The roll out of the vaccination programme in Northern Ireland has been another important mechanism which has helped the reduction in risk to us all within society.  We are delighted that within the Care Homes a very significant percentage of residents have been vaccinated and whilst we remain committed to the continued diligence of wearing PPE and enhanced infection control measures the impact of COVID-19 in the last 3 months has reduced.  Whilst acknowledging these pleasing outcomes most recent news of outbreaks in some local areas and a rise of cases associated with societal mixing reminds us not to be complacent.

In the last 24 hours we have received the updated guidance in respect of the step on the visiting pathway “Gradual Easing”.  Having considered the content of this document we have risk assessed our own local arrangements and are pleased to outline the plans in place for the Larchwood Care NI Homes below:

Virtual, Window, End of Life Visiting and Care Partners

There have not been any changes in the arrangements for the above visiting opportunities.  All continue to be available within the Homes and can be booked, where necessary, through the Home Administrator.


General Visiting


In line with the Regional guidelines referenced above Larchwood Care NI is also facilitating General and Room Visits.  The difference between a General Visit and a Room Visit is the location in which they take place within the Home.  A General Visit will take place within the designated visiting area of the Home and a Room Visit, for those residents unable to come to the visiting area, will take place in the Resident’s room.


All General and Room visits must be pre-booked and you will be asked a series of risk assessment questions as part of this booking process.  Booking can take place Monday – Friday 1000 – 1100 hours or 1400-1500 hours, by phoning the Care Home.  The following guidelines will help you to understand the process and arrangements for both types of visits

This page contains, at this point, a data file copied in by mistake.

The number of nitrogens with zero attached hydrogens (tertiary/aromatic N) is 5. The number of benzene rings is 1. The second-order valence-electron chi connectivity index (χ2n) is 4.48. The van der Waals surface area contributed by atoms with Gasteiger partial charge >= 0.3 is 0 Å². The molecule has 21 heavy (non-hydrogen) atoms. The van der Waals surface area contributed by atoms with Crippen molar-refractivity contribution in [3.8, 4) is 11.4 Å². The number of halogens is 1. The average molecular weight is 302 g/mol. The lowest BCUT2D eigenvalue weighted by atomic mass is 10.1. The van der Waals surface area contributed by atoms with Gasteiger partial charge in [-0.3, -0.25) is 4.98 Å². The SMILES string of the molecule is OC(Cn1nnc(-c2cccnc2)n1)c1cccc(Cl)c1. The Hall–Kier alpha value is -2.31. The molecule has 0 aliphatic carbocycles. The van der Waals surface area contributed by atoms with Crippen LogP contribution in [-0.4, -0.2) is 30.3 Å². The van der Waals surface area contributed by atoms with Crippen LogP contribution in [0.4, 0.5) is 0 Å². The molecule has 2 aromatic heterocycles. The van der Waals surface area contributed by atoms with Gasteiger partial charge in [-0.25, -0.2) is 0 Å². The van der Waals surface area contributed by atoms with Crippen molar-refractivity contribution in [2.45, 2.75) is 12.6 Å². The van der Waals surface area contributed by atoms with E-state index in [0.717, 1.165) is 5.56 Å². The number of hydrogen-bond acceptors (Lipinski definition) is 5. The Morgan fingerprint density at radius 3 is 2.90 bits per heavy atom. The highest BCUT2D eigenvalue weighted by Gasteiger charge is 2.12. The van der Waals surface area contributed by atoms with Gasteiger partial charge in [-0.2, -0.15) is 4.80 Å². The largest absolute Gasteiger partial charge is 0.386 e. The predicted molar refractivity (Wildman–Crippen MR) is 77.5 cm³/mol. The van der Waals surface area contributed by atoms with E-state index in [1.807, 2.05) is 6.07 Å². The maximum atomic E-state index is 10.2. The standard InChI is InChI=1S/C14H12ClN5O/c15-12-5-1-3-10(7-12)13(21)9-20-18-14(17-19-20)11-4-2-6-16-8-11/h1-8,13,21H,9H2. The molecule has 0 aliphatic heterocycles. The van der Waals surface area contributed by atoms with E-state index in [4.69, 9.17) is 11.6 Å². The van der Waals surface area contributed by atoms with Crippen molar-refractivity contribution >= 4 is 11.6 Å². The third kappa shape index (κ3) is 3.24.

• Book in advance.
  • Undertake risk assessment over the phone.
  • 4 visitors from a maximum of 2 households may visit up to four times per week for maximum 60 minutes.
  • Visitors may include children. Children are included within the maximum 4 persons per visit.
  • Arrive to the Home wearing a face mask 20 minutes prior to your visiting slot.
  • All visitors will be swabbed using a rapid antigen COVID-19 test.
  • You will be asked to wait until the result of your test is confirmed as negative
  • You may touch and hold hands with the resident and brief hugging is now permitted.



In facilitating this wide range of visiting activities and care partner arrangements you will understand the burden placed on staff time to undertake the administration and facilitation of these.  Each Home will therefore have a maximum number of general and virtual visits available per week and we would ask that all relatives, family and friends are understanding of this.


In addition to visiting, independently mobile residents may avail of meeting with relatives in the grounds and gardens of the Homes.  Residents may also now enjoy brief trips outside of the Home with loved ones.  These trips will be accommodated where restrictions such as social distancing and the wearing of face masks and the use of hand sanitiser can be facilitated.  Such visits will be risk assessed by the care home and further direction on these can be sought through the Home Manager.


Care Partner arrangements within the Homes continue and visits by Church Ministers and Faith Groups are in addition to the above visiting arrangements.


All visitors, including Care Partners, in their daily lives are reminded of the need to ensure good personal hygiene, use of face coverings as required and to exercise their judgement on the need to use public transport for the benefit of all residents and staff in the Home.